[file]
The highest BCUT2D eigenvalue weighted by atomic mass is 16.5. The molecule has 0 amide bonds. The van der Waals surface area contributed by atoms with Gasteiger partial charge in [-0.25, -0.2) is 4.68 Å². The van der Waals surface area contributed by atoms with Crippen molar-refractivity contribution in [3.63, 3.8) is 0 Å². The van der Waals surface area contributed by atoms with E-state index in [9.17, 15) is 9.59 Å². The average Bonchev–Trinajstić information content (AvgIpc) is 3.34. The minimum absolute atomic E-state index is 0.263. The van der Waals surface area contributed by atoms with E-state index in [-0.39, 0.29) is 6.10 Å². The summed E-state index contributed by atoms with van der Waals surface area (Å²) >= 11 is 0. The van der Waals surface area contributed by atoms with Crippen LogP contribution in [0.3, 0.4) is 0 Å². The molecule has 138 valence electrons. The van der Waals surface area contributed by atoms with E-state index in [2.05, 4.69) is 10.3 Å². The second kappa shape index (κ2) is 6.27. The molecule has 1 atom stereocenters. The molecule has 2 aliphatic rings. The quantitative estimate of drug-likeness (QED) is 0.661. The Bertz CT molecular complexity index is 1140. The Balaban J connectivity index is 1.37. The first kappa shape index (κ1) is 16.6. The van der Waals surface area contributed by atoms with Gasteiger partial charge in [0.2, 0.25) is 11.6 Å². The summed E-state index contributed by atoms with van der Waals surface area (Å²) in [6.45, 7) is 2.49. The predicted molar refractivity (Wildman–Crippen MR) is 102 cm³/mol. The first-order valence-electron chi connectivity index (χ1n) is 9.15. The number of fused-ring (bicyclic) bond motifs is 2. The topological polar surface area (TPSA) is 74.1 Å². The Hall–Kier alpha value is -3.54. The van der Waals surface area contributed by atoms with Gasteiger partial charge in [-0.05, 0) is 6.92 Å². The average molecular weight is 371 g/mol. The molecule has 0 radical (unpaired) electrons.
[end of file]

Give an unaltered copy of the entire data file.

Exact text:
The highest BCUT2D eigenvalue weighted by atomic mass is 16.5. The molecule has 0 amide bonds. The van der Waals surface area contributed by atoms with Gasteiger partial charge in [-0.25, -0.2) is 4.68 Å². The van der Waals surface area contributed by atoms with Crippen molar-refractivity contribution in [3.63, 3.8) is 0 Å². The van der Waals surface area contributed by atoms with E-state index in [9.17, 15) is 9.59 Å². The average Bonchev–Trinajstić information content (AvgIpc) is 3.34. The minimum absolute atomic E-state index is 0.263. The van der Waals surface area contributed by atoms with E-state index in [-0.39, 0.29) is 6.10 Å². The summed E-state index contributed by atoms with van der Waals surface area (Å²) >= 11 is 0. The van der Waals surface area contributed by atoms with Crippen LogP contribution in [0.3, 0.4) is 0 Å². The molecule has 138 valence electrons. The van der Waals surface area contributed by atoms with E-state index in [2.05, 4.69) is 10.3 Å². The second kappa shape index (κ2) is 6.27. The molecule has 1 atom stereocenters. The molecule has 2 aliphatic rings. The quantitative estimate of drug-likeness (QED) is 0.661. The Bertz CT molecular complexity index is 1140. The Balaban J connectivity index is 1.37. The first kappa shape index (κ1) is 16.6. The van der Waals surface area contributed by atoms with Gasteiger partial charge in [0.2, 0.25) is 11.6 Å². The summed E-state index contributed by atoms with van der Waals surface area (Å²) in [6.45, 7) is 2.49. The predicted molar refractivity (Wildman–Crippen MR) is 102 cm³/mol. The first-order valence-electron chi connectivity index (χ1n) is 9.15. The number of fused-ring (bicyclic) bond motifs is 2. The topological polar surface area (TPSA) is 74.1 Å². The Hall–Kier alpha value is -3.54. The van der Waals surface area contributed by atoms with Gasteiger partial charge in [-0.05, 0) is 6.92 Å². The average molecular weight is 371 g/mol. The molecule has 0 radical (unpaired) electrons.